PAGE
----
Strangely enough, most hunters know and acknowledge the importance of muffling their voices and covering their scents in a deer stand.
From hunting television show hosts to the relative beginner, talking takes place rarely in a stand or blind, and when it does happen it usually verges on inaudible. Why then do so many hunters neglect to address the issue of sound and smell pouring off those big practical beasts called ATVs?
An ATV or UTV will affect deer primarily from two angles: smell and sound. While the sight of a big utility vehicle rolling through the woods will undoubtedly catch a nearby deer’s attention, we can assume that we wouldn’t be shooting at bucks we see on our way to our stand anyway, and the only deer the sense of sight will affect are those close enough to see it.
The sound of an offroad vehicle brings up bigger problems. Deer have sensitive hearing, but only at very high frequencies. Otherwise, they hear somewhat similarly to us. That said, the rumble of a 500cc (or bigger) engine will still find its way to the ears of any deer within hundreds of yards of its path of travel.
Scent may seem the less impactful factor, but it is the longer-lasting one. Think of how you would react to internal combustion taking place within a closed garage. This is probably how a deer, with a much greater sense of smell, would interpret exhaust fumes in the woods. Deer’s sense of smell is hundreds of times more acute than that of a human. Then factor in that smell will linger, and sound will not.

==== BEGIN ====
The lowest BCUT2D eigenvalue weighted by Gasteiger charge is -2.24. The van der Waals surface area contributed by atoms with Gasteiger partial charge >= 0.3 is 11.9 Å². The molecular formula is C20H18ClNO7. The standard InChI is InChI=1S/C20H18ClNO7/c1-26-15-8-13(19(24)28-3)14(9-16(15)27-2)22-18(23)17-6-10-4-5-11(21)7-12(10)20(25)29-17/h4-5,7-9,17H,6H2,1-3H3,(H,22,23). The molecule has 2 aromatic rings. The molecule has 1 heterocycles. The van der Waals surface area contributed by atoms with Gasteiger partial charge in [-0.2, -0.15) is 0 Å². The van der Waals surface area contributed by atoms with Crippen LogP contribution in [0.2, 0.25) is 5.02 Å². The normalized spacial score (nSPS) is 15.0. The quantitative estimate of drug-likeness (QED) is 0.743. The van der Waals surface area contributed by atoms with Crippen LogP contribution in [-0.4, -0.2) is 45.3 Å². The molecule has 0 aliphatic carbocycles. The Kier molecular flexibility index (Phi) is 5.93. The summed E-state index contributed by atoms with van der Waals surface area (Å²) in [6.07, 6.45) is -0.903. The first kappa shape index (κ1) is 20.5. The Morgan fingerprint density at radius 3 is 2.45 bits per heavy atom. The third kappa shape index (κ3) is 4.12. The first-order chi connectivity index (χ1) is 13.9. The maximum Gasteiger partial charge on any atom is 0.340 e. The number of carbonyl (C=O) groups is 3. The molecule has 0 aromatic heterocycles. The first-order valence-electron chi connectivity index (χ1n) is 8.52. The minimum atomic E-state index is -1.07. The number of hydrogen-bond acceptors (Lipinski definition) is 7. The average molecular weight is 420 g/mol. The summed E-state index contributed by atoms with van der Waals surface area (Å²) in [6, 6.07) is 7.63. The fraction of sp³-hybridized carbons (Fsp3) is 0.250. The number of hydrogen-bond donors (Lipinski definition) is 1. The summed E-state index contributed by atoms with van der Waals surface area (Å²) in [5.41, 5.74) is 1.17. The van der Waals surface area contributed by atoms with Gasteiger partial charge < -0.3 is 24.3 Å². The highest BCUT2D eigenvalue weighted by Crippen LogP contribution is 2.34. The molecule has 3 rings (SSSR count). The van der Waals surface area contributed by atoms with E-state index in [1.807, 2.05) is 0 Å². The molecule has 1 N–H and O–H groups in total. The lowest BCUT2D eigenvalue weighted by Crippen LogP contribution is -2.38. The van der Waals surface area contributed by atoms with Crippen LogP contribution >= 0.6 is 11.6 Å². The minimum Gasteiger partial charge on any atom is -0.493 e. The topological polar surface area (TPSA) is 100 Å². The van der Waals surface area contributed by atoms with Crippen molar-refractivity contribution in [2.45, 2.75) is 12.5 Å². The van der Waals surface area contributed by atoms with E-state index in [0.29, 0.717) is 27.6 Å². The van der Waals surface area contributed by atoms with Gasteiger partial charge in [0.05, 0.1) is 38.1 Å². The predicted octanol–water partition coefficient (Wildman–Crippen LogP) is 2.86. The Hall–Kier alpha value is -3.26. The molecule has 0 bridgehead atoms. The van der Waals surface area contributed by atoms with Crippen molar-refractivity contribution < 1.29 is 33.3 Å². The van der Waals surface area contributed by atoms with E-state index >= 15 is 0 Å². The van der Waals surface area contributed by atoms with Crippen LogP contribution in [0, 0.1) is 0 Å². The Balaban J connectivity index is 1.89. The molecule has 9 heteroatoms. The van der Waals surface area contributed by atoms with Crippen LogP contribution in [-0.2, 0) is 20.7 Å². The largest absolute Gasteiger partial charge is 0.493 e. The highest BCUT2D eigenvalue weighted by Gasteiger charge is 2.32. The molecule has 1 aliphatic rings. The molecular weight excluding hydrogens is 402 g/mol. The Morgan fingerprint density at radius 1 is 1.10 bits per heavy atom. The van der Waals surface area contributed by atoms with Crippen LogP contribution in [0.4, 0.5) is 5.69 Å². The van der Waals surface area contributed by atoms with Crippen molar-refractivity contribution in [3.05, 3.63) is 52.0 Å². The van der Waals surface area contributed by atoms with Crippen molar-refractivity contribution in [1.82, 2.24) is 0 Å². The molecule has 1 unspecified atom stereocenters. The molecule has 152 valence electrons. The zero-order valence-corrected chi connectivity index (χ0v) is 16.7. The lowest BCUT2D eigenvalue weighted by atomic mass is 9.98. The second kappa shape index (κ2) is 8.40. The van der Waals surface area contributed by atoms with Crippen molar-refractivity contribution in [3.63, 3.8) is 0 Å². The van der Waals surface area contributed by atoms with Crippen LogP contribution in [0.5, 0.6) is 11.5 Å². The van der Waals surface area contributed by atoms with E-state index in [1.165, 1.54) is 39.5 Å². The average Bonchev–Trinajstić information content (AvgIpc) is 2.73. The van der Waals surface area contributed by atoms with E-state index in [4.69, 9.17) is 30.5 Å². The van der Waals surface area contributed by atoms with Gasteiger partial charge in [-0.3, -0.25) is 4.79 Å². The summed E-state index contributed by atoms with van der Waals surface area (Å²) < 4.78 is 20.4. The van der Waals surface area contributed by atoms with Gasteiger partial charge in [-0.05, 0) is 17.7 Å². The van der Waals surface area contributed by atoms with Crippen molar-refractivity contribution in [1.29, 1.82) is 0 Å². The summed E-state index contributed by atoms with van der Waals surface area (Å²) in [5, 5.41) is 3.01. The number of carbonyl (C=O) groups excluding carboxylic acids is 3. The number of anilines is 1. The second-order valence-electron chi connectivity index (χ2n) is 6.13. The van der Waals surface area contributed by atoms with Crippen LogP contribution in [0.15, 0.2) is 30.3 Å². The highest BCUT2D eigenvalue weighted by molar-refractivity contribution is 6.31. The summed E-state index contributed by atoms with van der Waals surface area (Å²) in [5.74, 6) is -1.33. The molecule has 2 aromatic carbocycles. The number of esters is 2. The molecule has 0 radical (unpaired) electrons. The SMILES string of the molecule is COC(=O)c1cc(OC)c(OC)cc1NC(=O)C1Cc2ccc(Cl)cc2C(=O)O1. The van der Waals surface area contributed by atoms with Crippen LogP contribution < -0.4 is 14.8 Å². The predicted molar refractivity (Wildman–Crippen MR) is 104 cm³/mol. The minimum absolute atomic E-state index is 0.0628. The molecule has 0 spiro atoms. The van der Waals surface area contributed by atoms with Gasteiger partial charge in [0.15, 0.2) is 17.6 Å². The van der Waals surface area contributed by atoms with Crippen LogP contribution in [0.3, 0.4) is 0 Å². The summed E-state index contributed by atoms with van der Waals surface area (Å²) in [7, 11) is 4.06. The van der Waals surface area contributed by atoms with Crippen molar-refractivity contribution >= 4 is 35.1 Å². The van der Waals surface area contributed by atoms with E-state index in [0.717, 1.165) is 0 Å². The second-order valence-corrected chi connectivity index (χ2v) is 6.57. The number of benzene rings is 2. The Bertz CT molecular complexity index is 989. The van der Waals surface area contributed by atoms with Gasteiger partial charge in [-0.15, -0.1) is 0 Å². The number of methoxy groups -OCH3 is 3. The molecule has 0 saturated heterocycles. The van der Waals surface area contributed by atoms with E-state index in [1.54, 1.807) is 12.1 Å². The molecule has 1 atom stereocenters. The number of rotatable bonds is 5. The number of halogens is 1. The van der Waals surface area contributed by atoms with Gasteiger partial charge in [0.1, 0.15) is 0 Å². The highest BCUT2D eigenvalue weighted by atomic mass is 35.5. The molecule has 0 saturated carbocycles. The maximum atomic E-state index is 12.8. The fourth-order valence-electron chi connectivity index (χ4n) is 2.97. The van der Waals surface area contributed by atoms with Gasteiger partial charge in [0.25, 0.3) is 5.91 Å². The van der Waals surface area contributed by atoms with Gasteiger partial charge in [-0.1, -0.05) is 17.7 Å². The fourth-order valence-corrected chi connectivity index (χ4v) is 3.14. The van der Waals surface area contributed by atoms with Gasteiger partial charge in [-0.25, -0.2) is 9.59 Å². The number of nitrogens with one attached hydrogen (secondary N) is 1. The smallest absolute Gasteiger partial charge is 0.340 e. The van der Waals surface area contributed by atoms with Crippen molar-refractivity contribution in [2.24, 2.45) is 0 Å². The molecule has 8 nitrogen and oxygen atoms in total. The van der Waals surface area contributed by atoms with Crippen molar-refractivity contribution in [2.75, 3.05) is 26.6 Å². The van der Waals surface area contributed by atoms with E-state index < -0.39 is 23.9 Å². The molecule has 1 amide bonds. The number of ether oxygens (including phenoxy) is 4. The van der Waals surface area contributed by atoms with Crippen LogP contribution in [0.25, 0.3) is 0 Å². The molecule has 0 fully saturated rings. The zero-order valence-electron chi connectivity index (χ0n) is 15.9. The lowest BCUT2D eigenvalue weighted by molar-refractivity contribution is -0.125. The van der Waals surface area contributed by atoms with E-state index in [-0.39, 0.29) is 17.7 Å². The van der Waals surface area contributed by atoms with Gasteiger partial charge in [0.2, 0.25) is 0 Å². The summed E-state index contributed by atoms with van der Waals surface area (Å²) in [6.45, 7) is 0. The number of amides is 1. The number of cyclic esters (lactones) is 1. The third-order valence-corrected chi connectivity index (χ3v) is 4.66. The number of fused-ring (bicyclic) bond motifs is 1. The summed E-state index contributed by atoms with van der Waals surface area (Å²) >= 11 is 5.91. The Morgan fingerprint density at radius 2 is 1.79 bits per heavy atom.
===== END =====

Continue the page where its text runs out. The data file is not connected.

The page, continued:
Connecting another exhaust onto the stock pipe could create serious long-term problems, and it isn’t recommended unless you have serious knowledge of tweaking carburetion, fuel injection, and ignition systems.
Some people might suggest an electric ATV, which will cut down significantly on sounds and scent. The issue is that utility ATVs are meant to be powerhouses capable of getting serious work done, and such is usually not the case with electrics. Also, electric motor doesn’t necessarily mean silent. Some sound will always be the result of power production, unless you’re hunting in a Prius.
One of the most important factors to consider is the remoteness of the particular area you’re hunting. In areas near highways or farm fields, where auto and machinery traffic is common, deer won’t be as easily spooked. On the other hand, think twice about how deep you want to drive your ATV into remote country, where deer may run off at a pin drop.
Really, ATVs are a necessary evil, or more appropriately a necessary practicality. It’s like fishing in a remote area where fish have little exposure to fishing pressure. In order to get to them, you have to accept that your trolling motor alone cannot totally eliminate boat presence and the disturbances it causes on the surface of the water.
So the best you can do is service your ATV as frequently as possible. Keep it from acting up and backfiring or running louder than usual, and a don’t allow it to run too rich and intensify the smell of gasoline.
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